We produce composite UV LFs of UV detected galaxies in the same fashion as in our previous studies of cluster optical and near-IR LFs (De Propris et al. 2003; De Propris 2017).We count galaxies in each cluster in 0.5 mag. bins shifted to their corresponding values at z = 0.05, which is the mean redshift of the sample in Table 1. For each cluster we calculate the difference in distance modulus between its redshift and z = 0.05. We then count cluster members in apparent magnitude bins corresponding to the fixed magnitude bins at z = 0.05. For instance, in Abell 1139 (cz = 11711 km s−1) the magnitude interval 14.81 < NUV0 < 15.31 contributes to the galaxy counts in the 15.25 < NUV0 < 15.75 bin at z = 0.05, whereas in Abell 2734 (cz = 18 737 km s−1) counts in the apparent magnitude bin 15.66 < NUV0 < 16.16 contribute to the equivalent 15.25 < NUV0 < 15.75 counts at z = 0.05.

In this way we avoid carrying out uncertain (and variable from galaxy to galaxy) e and k corrections to z = 0. Since only a small shift of 0.03 (maximum) in redshift is needed, the relative e + k corrections will be small. The modest error induced for clusters at z < 0.05 is compensated by an error (of the same magnitude but opposite sign) for clusters at z > 0.05 so that the composite LFs at z = 0.05 should not suffer from these uncertainties. A similar approach is used by Blanton et al. (2003) and Rudnick et al. (2009). For the assumed cosmology, the distance modulus to z = 0.05 is 36.64 mag. but this does not include the effects of e + k corrections.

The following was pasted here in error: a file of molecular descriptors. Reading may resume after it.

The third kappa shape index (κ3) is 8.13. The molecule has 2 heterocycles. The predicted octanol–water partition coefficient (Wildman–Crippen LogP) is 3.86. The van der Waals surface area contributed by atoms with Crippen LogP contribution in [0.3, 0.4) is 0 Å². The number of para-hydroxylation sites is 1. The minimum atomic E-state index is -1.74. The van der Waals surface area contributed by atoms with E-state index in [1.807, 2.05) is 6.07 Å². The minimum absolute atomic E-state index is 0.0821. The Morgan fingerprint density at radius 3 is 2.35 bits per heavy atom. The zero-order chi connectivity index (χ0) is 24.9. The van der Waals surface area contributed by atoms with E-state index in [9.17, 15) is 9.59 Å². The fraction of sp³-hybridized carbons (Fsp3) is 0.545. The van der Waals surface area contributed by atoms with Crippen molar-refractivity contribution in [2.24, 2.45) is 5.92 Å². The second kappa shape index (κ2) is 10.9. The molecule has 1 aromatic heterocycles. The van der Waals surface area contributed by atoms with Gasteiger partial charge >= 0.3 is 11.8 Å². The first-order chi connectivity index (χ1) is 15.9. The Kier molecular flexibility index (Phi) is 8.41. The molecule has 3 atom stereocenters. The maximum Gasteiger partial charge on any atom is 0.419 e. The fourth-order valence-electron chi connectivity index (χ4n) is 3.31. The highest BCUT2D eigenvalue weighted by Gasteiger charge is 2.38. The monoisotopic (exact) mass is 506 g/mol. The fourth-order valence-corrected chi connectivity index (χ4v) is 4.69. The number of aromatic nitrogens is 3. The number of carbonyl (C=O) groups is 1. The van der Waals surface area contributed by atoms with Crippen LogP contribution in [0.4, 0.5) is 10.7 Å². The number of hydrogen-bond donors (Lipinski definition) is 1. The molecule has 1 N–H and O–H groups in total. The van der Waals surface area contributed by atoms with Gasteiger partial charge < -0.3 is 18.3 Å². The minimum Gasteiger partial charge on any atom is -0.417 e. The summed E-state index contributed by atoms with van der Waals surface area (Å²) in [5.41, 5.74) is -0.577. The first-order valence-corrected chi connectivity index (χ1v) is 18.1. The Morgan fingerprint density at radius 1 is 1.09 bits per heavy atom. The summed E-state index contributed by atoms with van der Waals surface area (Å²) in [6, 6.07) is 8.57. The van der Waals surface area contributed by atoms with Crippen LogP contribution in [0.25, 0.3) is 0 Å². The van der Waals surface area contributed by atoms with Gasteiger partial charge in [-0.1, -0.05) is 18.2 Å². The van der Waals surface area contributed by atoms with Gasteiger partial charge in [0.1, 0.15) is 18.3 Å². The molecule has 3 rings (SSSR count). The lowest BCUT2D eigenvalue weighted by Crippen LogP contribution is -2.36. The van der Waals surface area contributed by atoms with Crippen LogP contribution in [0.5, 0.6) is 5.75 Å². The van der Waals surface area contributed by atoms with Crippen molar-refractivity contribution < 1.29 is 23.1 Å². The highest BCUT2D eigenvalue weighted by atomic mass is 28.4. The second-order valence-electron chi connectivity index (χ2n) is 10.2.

In order to create a composite LF we need to correct for incompleteness. The procedure is analogous to that used in our previous work (De Propris et al. 2003; De Propris 2017). Figure 2 shows the completeness fractions as a function of observed NUV0 magnitude for all our clusters, including members, non members and objects for which no redshift is known. We then correct for incompleteness in the same manner as in De Propris et al. (2003) and Mobasher et al. (2003). We then calculate the composite LF following the procedure detailed in Colless (1989) where we generally stop the summations (for each cluster) at completeness levels of 80% or more.